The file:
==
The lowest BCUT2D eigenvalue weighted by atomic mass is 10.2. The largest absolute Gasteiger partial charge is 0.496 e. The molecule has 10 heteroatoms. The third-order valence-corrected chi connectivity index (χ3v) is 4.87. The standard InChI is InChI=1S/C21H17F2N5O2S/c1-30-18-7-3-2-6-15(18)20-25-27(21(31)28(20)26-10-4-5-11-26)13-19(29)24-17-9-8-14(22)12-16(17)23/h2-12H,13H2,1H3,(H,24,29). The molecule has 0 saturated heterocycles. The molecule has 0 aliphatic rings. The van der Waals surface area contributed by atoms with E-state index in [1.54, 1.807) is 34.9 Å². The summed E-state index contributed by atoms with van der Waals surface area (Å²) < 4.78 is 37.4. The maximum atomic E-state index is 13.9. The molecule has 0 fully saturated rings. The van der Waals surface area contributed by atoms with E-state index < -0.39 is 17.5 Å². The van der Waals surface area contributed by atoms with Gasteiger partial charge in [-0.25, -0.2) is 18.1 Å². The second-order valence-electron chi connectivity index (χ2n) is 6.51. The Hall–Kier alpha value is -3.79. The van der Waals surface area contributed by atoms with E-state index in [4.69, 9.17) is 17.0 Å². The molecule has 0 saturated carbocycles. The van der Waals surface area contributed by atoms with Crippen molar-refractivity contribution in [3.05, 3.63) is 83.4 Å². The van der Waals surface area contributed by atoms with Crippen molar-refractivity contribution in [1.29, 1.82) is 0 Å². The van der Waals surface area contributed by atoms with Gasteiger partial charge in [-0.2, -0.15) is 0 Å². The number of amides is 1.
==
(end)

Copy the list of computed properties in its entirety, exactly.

The lowest BCUT2D eigenvalue weighted by atomic mass is 10.2. The largest absolute Gasteiger partial charge is 0.496 e. The molecule has 10 heteroatoms. The third-order valence-corrected chi connectivity index (χ3v) is 4.87. The standard InChI is InChI=1S/C21H17F2N5O2S/c1-30-18-7-3-2-6-15(18)20-25-27(21(31)28(20)26-10-4-5-11-26)13-19(29)24-17-9-8-14(22)12-16(17)23/h2-12H,13H2,1H3,(H,24,29). The molecule has 0 saturated heterocycles. The molecule has 0 aliphatic rings. The van der Waals surface area contributed by atoms with E-state index in [1.54, 1.807) is 34.9 Å². The summed E-state index contributed by atoms with van der Waals surface area (Å²) < 4.78 is 37.4. The maximum atomic E-state index is 13.9. The molecule has 0 fully saturated rings. The van der Waals surface area contributed by atoms with E-state index < -0.39 is 17.5 Å². The van der Waals surface area contributed by atoms with Gasteiger partial charge in [-0.25, -0.2) is 18.1 Å². The second-order valence-electron chi connectivity index (χ2n) is 6.51. The Hall–Kier alpha value is -3.79. The van der Waals surface area contributed by atoms with E-state index in [4.69, 9.17) is 17.0 Å². The molecule has 0 saturated carbocycles. The van der Waals surface area contributed by atoms with Crippen molar-refractivity contribution in [3.05, 3.63) is 83.4 Å². The van der Waals surface area contributed by atoms with Crippen molar-refractivity contribution in [1.29, 1.82) is 0 Å². The van der Waals surface area contributed by atoms with Gasteiger partial charge in [-0.2, -0.15) is 0 Å². The number of amides is 1.